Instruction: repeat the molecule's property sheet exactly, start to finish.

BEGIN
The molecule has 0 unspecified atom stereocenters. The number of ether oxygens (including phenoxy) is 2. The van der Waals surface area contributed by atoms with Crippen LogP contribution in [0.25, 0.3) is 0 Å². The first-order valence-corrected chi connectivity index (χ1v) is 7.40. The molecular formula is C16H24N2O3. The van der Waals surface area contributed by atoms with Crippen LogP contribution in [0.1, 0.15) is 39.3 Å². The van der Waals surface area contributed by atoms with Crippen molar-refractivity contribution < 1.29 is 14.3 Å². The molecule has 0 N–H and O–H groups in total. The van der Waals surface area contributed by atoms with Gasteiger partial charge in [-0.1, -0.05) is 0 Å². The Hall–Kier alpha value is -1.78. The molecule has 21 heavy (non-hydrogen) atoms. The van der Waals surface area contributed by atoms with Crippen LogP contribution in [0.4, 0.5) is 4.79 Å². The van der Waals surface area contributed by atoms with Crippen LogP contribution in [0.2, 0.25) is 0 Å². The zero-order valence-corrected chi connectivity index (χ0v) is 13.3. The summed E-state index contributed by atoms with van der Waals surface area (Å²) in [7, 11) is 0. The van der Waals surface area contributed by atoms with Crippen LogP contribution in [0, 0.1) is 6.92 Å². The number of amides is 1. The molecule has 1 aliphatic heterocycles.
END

The molecule has 0 unspecified atom stereocenters. The number of ether oxygens (including phenoxy) is 2. The van der Waals surface area contributed by atoms with Crippen LogP contribution in [0.25, 0.3) is 0 Å². The first-order valence-corrected chi connectivity index (χ1v) is 7.40. The molecular formula is C16H24N2O3. The van der Waals surface area contributed by atoms with Crippen LogP contribution in [0.1, 0.15) is 39.3 Å². The van der Waals surface area contributed by atoms with Crippen molar-refractivity contribution < 1.29 is 14.3 Å². The molecule has 0 N–H and O–H groups in total. The van der Waals surface area contributed by atoms with Gasteiger partial charge in [-0.1, -0.05) is 0 Å². The Hall–Kier alpha value is -1.78. The molecule has 21 heavy (non-hydrogen) atoms. The van der Waals surface area contributed by atoms with Crippen LogP contribution in [0.4, 0.5) is 4.79 Å². The van der Waals surface area contributed by atoms with Crippen LogP contribution in [0.2, 0.25) is 0 Å². The zero-order valence-corrected chi connectivity index (χ0v) is 13.3. The summed E-state index contributed by atoms with van der Waals surface area (Å²) in [7, 11) is 0. The van der Waals surface area contributed by atoms with Crippen LogP contribution in [0, 0.1) is 6.92 Å². The number of amides is 1. The molecule has 1 aliphatic heterocycles.